back to article Microsoft and Facebook's transatlantic cable completed

Construction of Microsoft and Facebook's jointly-funded submarine cable has ended. The two companies, along with construction and operation partner Telxius, revealed the project in May 2016 and promised a 160 terabit per second link across a 6,600 km route linking Virginia Beach, USA, and Bilbao, Spain. Cable-laying work …

  1. Anonymous Coward
    Anonymous Coward

    We've all been there.

    "Cable-laying work started five months ago..."

    We all have difficult days in that department, but five months would certainly be a stretch.

    1. Anonymous Coward
      Anonymous Coward

      Re: We've all been there.

      We all have difficult days in that department, but five months would certainly be a stretch.

      A mix of iron tablets, codeine, and an egg-heavy diet may be to blame.

      1. Korev Silver badge
        Coat

        Re: We've all been there.

        We all have difficult days in that department, but five months would certainly be a stretch.

        A mix of iron tablets, codeine, and an egg-heavy diet may be to blame.

        If only you'd eaten more fibre

        1. Les Matthew

          Re: We've all been there.

          I've seen the light.

    2. Anonymous Coward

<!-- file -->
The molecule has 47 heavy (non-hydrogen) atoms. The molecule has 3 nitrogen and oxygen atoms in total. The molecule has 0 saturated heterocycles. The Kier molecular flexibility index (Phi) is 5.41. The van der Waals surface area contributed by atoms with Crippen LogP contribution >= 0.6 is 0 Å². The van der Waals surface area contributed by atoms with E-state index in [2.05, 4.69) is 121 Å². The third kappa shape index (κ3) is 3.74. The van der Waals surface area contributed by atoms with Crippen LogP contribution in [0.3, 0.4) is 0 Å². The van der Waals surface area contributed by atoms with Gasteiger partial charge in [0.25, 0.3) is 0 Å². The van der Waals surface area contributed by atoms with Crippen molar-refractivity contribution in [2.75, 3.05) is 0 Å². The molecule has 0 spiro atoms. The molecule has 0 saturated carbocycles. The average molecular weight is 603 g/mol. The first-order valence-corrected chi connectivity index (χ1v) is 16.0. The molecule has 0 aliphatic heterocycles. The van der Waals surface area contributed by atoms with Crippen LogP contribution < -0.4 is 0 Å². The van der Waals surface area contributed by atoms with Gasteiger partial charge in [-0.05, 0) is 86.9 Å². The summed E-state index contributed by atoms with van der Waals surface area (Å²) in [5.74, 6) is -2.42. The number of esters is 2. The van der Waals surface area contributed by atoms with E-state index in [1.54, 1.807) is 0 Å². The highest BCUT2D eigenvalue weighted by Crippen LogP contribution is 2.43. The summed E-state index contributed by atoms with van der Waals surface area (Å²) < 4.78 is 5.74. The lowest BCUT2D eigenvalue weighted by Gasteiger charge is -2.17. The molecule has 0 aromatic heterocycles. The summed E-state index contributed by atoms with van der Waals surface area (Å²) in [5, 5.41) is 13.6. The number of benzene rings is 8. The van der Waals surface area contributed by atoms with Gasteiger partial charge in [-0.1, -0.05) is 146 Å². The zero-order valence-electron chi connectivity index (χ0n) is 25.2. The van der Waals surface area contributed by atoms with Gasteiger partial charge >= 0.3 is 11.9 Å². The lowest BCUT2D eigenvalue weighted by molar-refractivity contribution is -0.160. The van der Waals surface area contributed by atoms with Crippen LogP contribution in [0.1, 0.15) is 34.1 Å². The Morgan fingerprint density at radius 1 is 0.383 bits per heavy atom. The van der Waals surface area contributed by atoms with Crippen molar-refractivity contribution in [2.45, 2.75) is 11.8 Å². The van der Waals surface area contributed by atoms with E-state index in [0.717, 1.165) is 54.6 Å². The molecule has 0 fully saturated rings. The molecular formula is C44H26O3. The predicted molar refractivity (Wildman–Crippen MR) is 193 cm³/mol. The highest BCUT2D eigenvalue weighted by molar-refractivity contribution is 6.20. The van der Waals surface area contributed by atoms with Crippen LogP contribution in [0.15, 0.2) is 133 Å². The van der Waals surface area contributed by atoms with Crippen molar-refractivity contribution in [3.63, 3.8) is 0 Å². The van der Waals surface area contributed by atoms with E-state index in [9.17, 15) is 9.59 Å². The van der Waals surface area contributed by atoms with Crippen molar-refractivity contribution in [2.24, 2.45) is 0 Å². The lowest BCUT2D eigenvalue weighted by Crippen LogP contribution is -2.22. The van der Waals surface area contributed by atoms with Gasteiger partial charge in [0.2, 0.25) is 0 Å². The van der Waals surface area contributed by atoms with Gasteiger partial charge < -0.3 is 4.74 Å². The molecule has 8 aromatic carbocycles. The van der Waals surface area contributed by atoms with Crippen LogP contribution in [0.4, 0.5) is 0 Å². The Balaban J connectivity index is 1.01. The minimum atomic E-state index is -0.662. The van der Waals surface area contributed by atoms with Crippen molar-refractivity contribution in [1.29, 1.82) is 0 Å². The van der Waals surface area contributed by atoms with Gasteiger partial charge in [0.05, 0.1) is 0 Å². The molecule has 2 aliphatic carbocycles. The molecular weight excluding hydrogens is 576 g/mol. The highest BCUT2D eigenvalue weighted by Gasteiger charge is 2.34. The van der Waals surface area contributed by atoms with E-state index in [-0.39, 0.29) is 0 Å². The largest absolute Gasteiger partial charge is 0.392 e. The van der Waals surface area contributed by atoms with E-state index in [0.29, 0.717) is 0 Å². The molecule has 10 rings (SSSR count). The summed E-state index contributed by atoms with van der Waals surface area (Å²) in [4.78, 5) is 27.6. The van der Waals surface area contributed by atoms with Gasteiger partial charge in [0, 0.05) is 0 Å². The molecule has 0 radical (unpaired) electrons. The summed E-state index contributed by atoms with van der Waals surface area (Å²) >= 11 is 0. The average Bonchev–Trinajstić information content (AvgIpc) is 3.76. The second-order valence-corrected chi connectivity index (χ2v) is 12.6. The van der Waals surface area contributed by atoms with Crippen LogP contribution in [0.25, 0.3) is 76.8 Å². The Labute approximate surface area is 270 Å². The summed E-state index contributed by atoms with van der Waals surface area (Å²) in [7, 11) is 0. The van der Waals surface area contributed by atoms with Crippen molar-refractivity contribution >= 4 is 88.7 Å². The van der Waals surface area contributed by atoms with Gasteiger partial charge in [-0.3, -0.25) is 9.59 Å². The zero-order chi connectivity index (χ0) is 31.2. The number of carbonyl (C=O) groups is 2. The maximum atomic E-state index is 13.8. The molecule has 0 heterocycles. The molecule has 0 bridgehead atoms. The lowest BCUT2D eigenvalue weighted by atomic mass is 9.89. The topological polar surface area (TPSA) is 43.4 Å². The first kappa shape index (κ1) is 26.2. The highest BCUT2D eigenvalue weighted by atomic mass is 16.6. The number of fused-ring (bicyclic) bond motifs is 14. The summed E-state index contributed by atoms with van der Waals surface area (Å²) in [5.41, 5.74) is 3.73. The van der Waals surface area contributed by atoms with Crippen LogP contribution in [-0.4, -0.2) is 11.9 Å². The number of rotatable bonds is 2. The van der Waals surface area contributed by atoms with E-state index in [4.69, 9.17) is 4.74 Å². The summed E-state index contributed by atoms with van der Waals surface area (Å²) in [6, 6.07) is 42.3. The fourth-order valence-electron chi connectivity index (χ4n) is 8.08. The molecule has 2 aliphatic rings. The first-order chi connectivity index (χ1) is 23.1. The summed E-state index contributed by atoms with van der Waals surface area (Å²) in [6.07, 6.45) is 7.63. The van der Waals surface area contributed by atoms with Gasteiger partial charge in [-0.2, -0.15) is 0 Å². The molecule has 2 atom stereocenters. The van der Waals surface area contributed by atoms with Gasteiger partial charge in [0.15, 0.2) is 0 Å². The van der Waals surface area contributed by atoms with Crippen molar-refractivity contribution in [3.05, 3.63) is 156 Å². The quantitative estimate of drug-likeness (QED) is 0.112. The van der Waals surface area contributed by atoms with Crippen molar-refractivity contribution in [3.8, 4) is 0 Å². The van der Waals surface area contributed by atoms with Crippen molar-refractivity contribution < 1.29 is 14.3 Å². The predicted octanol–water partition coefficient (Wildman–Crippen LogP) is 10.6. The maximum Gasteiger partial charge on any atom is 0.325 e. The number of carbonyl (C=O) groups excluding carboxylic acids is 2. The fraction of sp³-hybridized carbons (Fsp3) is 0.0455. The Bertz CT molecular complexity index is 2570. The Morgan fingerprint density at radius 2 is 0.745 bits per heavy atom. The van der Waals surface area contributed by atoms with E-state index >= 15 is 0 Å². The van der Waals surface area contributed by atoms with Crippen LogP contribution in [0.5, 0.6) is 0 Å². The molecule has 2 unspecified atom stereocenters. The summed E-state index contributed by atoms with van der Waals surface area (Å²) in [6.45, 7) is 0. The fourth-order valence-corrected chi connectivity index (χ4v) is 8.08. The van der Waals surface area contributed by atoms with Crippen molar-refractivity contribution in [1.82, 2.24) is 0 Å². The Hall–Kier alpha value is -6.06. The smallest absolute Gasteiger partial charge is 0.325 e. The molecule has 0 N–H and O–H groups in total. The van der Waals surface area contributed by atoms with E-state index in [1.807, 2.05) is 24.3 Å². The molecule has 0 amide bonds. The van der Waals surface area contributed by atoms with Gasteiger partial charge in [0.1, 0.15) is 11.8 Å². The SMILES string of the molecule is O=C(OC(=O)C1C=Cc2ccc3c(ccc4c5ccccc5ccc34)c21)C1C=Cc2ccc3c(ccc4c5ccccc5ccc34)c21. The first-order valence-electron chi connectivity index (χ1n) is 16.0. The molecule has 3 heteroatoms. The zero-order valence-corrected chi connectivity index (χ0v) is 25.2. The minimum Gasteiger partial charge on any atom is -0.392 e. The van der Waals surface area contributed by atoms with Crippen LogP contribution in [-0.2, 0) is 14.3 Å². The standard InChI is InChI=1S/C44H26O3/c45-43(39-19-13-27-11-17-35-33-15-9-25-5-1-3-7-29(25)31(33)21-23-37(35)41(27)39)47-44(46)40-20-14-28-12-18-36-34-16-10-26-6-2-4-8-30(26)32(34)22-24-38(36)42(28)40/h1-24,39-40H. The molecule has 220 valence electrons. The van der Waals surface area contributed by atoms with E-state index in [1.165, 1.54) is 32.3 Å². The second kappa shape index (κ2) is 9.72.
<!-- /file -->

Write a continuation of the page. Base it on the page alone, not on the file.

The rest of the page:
Anonymous Coward

      Re: We've all been there.

      I agree, can you imagine the splash back from that?

    3. Mephistro Silver badge
      Coat

      Re: We've all been there.

      "We all have difficult days in that department, but five months would certainly be a stretch."

      The other day I suffered this issue. Subjectively speaking, it seemed to last more than five months!

  2. Voland's right hand Silver badge

    It will be interesting to see

    It will be interesting to see just how much transatlantic capacity will bypass UK in the coming years.

    This is the first fat fiber to do so in its entirety. While there are a couple that go around the UK to the north of it and land Denmark as well as a couple going France but they are pretty old (and full) - from the dot bomb age. They also have UK involvement (the protection circuits go via the UK).